Do you know what's in that teddy bear?

GENEVA — While worrying about swine flu, you might be overlooking dangers lurking in your own living room, according to the International Conference on Chemicals Management, meeting in Geneva this week.

A wide range of new threats, ranging from experimental nano technologies to exotic chemicals used in the microprocessors in cellphones and laptop computers can be lethal.

“They are in everything around us,” said Matthew Gubb, a coordinator at the secretariat of the Strategic Approach to International Chemicals Management (SAICM), which is hosting the Geneva conference.

Some 200 international conventions concerning chemical use have been signed since the early 20th century. This week’s meeting, which is being attended by 140 governments, 60 NGOs, 20 international organizations, and the CEOs of eight major chemical companies, intends to start the process of setting universal standards. This is particularly important for the emerging markets, which are most likely to continue using dangerous chemicals that the developed world has long since put aside.

Children in the developing world are particularly vulnerable to the hazards of dangerous chemicals, but in the globalized economy dangerous substances can show up almost anywhere. That cuddly teddy bear that you buy for your kid may boast an American brand, but the components that went into making it could just as easily come from China, Mexico or any of a score of emerging economies, each with its own view of what constitutes safety. The recent panic over lead paint in toys manufactured in China is just one example.

“The fact is that when you buy a toy in a store, you have no idea of where its materials came from,” said Alexandra Caterbrow,of Women in Europe for a Common Future, an NGO that is lobbying for tighter controls and more transparency in labeling. Caterbrow said that the negative effects from some of these chemicals can range from increased autism in children to damage to the endocrine system. The problem, she said, is that when restrictions are established, exceptions usually follow, and often these are based on factors that have nothing to do with scientific evidence.

The newer nanotechnologies, which rely on manufactured molecule-sized particles that may be only a 50,000th the width of a human hair, pose new threats. Nano technology promises miraculous breakthroughs in products from portable filters for drinking water, to crystals that can remove arsenic contamination from wells, to clothes that repel dirt.

A somewhat frivolous, but impressive example of the nano potential is a self-cleaning necktie, which Chinese manufacturers proudly presented to then-President George W. Bush.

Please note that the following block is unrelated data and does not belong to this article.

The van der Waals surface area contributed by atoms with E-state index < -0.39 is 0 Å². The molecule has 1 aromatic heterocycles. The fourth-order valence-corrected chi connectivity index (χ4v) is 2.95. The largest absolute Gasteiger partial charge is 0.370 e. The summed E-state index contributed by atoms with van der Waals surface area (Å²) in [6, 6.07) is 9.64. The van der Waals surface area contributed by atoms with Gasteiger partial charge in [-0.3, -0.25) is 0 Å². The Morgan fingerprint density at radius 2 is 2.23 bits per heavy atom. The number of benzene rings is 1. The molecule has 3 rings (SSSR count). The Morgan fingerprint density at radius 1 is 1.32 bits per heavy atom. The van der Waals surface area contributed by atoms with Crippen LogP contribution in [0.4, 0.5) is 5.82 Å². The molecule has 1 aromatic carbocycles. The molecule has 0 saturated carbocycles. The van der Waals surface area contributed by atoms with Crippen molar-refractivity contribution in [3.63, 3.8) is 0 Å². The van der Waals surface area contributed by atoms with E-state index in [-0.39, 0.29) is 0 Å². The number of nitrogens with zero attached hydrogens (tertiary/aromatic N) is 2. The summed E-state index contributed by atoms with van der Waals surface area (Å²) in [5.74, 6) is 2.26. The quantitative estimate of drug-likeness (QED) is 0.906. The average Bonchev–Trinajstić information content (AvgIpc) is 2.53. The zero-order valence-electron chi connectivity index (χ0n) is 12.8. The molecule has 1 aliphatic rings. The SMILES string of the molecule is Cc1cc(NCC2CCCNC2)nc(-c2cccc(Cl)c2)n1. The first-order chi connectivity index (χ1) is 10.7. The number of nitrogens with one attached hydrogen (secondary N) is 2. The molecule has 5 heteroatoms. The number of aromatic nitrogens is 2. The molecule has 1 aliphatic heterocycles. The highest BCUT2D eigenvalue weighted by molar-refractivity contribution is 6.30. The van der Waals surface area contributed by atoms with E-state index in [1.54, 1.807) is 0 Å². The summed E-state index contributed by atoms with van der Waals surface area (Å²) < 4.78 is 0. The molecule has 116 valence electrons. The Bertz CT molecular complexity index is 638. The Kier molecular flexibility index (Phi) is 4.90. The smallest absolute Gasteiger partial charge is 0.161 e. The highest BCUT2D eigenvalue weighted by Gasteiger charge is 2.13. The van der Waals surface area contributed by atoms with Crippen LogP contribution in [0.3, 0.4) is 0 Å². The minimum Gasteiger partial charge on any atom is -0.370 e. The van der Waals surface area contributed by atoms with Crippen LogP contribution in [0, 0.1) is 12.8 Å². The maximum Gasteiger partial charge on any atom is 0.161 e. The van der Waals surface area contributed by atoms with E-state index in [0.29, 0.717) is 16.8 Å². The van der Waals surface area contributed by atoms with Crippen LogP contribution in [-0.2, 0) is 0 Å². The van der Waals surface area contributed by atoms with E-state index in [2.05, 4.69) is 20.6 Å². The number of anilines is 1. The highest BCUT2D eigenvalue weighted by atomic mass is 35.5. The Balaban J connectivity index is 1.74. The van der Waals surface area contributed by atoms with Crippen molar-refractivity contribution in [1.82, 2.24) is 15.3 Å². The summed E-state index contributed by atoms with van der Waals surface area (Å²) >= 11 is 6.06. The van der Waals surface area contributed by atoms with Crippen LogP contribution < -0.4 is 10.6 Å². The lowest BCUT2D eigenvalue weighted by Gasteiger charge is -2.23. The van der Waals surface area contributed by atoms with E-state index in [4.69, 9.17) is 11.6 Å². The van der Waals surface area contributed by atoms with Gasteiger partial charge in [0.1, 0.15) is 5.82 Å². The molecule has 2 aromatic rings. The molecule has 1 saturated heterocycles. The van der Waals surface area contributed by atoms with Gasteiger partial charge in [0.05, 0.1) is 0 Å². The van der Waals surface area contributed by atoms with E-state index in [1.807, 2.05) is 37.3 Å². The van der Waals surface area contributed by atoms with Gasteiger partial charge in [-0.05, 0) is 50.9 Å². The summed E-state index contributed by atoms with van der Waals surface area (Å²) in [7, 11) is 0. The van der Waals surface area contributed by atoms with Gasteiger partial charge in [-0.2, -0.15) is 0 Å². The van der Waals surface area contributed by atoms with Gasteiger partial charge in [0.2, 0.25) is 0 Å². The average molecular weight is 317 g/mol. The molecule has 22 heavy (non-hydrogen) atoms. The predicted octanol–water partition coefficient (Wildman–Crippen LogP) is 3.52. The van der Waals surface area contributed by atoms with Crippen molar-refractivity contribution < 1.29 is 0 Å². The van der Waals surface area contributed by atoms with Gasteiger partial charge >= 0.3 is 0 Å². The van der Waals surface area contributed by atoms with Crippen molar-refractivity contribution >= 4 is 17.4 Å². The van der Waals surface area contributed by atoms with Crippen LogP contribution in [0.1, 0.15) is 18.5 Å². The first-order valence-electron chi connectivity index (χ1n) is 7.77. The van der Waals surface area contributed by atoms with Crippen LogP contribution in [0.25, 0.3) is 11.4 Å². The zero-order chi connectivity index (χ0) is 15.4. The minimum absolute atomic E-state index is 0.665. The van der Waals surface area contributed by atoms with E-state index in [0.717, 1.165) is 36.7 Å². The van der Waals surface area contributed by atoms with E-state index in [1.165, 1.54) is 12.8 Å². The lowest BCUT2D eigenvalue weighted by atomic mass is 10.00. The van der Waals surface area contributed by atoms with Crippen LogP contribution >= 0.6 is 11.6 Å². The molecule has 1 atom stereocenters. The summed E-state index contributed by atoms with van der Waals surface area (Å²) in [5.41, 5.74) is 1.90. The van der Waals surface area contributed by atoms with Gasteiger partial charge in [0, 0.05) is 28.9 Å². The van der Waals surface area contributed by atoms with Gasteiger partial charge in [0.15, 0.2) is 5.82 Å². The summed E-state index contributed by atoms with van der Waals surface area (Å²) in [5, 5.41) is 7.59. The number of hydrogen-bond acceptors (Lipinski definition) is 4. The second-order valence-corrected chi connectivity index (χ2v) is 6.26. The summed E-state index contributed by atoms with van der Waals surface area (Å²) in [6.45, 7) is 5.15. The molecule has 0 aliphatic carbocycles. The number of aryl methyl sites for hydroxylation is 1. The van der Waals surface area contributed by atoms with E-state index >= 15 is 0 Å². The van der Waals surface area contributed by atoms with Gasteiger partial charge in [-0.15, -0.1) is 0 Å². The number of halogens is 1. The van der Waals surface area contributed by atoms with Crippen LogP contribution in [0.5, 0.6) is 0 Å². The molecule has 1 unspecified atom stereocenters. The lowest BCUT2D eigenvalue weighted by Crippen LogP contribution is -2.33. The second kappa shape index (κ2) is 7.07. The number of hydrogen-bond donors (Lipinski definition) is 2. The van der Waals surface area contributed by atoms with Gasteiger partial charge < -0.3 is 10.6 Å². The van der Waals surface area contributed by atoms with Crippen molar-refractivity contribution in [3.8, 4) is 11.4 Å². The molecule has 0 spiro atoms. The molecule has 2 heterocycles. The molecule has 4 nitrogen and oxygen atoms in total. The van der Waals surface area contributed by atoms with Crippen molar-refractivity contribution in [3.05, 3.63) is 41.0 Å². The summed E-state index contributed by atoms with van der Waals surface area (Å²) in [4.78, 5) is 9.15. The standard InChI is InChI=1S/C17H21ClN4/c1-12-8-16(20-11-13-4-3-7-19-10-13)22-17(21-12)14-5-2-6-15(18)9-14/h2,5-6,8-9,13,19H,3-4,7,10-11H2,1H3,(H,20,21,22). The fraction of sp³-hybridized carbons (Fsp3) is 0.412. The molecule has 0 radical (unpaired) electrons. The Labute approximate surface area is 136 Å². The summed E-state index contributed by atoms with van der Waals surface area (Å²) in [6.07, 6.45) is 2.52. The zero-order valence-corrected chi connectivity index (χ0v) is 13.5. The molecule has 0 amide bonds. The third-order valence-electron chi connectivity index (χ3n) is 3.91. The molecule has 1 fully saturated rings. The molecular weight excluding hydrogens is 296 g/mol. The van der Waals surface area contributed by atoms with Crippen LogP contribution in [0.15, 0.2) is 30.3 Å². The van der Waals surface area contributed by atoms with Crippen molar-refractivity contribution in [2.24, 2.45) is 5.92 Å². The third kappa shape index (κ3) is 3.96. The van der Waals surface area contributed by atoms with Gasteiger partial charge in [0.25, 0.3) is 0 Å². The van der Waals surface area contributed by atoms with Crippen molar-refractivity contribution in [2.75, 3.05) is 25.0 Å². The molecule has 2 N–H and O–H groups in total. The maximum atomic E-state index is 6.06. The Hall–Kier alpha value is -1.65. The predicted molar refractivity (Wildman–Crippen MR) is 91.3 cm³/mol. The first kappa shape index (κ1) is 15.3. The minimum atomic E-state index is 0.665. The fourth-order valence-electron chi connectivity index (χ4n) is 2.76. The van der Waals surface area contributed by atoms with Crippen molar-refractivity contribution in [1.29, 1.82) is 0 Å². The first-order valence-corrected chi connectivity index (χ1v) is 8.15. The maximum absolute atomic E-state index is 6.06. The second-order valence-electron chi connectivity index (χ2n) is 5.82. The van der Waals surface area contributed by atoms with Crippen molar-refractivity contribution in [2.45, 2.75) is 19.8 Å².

But without extensive and fairly elaborate testing it is not yet clear that nano technologies won’t also produce unintended side effects, especially if the countries experimenting with them lack the sophisticated controls that have gradually evolved in more developed countries.

“By their very size and physical properties, there is a potential to enter the body and harm organs,” said Leslie Onyon, of SAICM. “The challenge," said Onyon,"is to be aware of these chemicals and to know which products they are in.”

The exotic chemicals that go into electronic circuits are another cause for concern. There are roughly 1.5 billion laptops in the world today, and that number is expected to double shortly. While contaminated waste dumps can be a problem, there is also a danger that hazardous chemicals in older laptops are being recycled into newer ones, prolonging the danger.

Transparency and education are crucial factors in deciding what materials to use in manufacturing. While chemical industries have a financial interest in selling the products they have already developed, it is often possible to substitute a safe substance for a dangerous one at no real increase in cost. The trick is to make sure that both the chemical companies and the public know that the alternatives are there.

Since some of the combinations of materials are extremely complex, SAICM, which is supported both by the United Nations Environmental Program and by the World Health Organization, is aiming for a partnership that will bring national governments, the private sector and NGOs together to share information and viewpoints, and then to count on common sense and national responsibility to do the right thing. In the meantime, it is up to the consumer to be alert and stay informed.

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